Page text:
If you block all of the HER2 Receptors or landing pads, then you block the cancer cells ability to grow and divide into more cancer cells. This will eventually also lead to cancer cells becoming idle, and then if they can not grow, they will eventually die.  In some other preclinical studies, this binding with Herceptin has also led to better effects of chemotherapy as well.
Research has shown that women with HER2+ breast cancer have a more aggressive disease, greater likelihood of recurrence, poorer prognosis, and decreased survival compared to women that are HER2 – (negative). This is why it is so important for patients to be tested for the HER2 gene. If you are found to be positive, it is then important to be placed on Herceptin.
In 1998 Herceptin was FDA Approved for use in patients with metastatic breast cancer. In November 2006, the FDA approved the use of Herceptin  as a part of a treatment regimen along with doxorubicin, cyclophosphamide, and paclitaxel for the adjuvant treatment of patients with HER2 positive node positive breast cancer. Adjuvant therapy is given to women with localized breast cancer that have been tested positive for HER2, and have undergone initial treatment. This goal behind the use of the additional therapy is to decrease and reduce the chances for recurrence and/or the occurrence of metastatic disease.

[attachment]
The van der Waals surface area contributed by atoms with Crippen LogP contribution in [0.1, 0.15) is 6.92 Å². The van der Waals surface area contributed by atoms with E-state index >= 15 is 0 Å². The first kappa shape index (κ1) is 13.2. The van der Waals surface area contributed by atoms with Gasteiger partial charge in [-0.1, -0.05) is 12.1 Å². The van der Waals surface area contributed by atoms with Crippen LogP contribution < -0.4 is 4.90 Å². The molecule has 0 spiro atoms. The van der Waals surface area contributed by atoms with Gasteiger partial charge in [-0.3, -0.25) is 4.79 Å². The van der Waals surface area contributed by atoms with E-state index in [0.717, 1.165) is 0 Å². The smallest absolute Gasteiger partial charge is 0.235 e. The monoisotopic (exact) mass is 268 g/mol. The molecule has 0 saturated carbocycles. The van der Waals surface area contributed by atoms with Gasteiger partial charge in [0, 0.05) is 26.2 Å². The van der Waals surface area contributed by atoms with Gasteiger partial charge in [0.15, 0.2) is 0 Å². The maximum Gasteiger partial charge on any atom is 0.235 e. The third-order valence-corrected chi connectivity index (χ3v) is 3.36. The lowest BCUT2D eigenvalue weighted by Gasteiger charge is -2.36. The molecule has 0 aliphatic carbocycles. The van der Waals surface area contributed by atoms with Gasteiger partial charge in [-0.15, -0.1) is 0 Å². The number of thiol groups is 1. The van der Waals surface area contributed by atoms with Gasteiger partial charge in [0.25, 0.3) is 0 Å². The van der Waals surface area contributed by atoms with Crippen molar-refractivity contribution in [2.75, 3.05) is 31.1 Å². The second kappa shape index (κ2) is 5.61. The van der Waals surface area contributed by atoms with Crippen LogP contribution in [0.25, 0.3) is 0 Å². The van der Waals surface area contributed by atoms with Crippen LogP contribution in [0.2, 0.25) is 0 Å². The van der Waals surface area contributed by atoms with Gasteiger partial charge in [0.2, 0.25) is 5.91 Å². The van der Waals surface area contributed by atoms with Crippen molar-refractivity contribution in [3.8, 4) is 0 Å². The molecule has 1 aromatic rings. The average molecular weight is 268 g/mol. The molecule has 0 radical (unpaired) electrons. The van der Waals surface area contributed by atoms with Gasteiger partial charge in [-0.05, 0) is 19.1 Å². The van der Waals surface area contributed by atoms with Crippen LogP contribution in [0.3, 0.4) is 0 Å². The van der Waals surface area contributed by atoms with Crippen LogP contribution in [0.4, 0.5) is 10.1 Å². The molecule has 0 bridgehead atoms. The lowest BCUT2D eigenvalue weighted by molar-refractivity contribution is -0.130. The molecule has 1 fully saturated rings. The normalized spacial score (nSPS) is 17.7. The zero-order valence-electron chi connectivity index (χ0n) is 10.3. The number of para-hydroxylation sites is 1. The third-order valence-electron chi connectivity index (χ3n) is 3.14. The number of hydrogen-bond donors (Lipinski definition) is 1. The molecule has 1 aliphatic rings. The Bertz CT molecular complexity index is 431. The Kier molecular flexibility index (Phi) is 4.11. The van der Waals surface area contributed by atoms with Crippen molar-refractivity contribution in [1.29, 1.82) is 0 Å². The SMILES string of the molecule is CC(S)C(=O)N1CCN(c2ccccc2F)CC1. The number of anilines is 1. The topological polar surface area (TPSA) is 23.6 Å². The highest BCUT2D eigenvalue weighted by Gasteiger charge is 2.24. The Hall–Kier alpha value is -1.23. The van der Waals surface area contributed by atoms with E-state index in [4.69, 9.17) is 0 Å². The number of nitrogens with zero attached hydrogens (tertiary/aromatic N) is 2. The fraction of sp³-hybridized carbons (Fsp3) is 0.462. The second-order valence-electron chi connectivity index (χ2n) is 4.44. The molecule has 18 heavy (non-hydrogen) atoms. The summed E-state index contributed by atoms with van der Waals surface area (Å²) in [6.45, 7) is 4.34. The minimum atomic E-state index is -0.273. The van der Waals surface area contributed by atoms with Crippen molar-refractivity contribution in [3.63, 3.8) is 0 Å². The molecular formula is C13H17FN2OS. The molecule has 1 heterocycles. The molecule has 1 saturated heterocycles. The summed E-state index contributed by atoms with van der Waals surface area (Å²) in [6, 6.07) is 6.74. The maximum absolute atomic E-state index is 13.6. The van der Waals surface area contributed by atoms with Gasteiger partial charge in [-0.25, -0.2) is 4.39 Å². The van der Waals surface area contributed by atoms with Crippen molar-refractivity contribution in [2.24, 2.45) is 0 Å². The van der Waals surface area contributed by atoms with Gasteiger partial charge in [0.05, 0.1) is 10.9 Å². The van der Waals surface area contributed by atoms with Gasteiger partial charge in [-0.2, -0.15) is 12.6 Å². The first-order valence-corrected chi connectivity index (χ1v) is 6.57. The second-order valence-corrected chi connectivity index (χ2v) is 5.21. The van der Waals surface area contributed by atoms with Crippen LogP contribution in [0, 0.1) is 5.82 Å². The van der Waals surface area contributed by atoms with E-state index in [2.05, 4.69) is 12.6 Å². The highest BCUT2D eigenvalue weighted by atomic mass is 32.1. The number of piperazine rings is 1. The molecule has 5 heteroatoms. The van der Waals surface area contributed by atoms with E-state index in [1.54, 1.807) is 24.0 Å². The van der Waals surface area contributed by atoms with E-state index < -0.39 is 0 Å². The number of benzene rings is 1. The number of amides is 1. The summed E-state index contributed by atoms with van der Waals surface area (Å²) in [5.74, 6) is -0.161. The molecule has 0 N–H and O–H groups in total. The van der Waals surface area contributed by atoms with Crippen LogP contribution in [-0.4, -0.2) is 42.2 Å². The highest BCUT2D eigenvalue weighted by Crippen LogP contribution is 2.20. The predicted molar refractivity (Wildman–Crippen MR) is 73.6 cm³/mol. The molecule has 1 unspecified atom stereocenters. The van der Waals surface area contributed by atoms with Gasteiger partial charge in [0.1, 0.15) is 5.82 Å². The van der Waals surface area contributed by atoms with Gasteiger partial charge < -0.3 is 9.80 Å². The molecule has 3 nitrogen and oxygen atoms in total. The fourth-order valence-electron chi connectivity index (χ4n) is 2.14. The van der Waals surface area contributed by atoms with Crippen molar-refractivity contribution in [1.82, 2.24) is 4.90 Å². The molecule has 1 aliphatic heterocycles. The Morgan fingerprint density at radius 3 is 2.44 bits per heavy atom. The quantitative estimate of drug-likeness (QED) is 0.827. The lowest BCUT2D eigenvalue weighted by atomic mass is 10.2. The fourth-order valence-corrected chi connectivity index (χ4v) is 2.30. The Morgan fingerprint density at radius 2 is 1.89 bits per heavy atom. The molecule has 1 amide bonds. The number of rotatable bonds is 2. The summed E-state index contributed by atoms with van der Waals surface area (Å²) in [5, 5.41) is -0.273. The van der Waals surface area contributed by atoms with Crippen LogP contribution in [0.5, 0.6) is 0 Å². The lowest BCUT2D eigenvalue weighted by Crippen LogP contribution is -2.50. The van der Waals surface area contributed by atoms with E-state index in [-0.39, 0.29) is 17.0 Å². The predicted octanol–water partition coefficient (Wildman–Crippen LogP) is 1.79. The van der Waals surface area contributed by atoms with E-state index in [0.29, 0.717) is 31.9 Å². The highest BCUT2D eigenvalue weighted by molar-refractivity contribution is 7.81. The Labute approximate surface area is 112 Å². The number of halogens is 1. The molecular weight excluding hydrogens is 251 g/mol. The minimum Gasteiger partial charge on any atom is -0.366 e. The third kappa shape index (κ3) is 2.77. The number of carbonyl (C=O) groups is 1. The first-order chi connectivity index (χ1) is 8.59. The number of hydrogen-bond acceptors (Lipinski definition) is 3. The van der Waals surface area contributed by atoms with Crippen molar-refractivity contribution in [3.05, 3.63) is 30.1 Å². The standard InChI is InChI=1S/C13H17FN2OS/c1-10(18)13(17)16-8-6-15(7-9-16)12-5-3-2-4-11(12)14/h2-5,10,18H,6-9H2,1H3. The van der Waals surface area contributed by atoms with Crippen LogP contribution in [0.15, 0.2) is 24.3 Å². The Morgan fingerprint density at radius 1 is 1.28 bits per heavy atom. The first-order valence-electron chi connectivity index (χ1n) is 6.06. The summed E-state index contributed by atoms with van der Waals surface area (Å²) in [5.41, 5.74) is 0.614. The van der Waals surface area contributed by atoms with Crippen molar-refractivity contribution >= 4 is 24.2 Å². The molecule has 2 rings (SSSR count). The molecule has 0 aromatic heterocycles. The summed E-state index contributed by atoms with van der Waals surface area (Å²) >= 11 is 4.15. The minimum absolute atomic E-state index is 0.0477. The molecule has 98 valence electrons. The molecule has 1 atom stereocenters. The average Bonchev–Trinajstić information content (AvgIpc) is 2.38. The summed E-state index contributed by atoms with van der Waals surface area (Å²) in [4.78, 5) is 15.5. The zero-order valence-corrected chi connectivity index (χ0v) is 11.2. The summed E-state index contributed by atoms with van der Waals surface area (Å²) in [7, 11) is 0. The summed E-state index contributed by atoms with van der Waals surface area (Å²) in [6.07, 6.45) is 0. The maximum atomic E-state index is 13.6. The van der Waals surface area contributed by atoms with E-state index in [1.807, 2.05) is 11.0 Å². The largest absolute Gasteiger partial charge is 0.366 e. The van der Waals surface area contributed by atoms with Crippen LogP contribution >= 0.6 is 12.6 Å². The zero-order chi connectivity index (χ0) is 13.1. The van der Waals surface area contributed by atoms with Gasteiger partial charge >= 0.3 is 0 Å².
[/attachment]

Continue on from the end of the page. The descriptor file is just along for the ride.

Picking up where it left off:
As always, if you or a loved one have any other questions, comments, or concerns; if you would like more information in regards to another cancer related topic, please contact me at: CANCERGEEK@GMAIL.COM or CANCERGEEK@CANCERGEEK.COM

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  • Brisa
    Posted at 08:21h, 29 October

    Dear all,
    The article is very informative and clear. In order to improve my knowledge in this field, I would like to know in which research sources ( articles, studies, etc) I can find the information about the following two points of your article:
    1) Herceptin is the only approved HER2 therapy designed to bind to HER2+ tumor cells and flag them for destruction by the immune system.
    2)Some studies have shown that up to 25% of Breast Cancer Patients will be HER2+. Is there percentage the same for all countries?
    I would like to thank you in advance for your help in this matter.

  • Leanne Franklin
    Posted at 19:55h, 02 January

    Hello and thank you in advance for helping us to understand a little better.
    I/we are concerned whether being HER2+ is genetic. I understand that breast cancer itself is hereditary and that my genetic makeup would then give me a greater chance of being HER2+ myself. Is this correct?
    I have also heard that as my mother is 75, our family risk is less. Is this correct?
    My mother is about to begin Herceptin and is already having chemotherapy. She had a HER2+ cancer removed.
    Also I would like to know what mum’s chances are of a cancer returning. I have heard as much as 50%, is this correct? I have also heard that after having the chemo/herceptin treatment she will still have a 30/40% chance of it returning. Is this correct?
    Leanne Franklin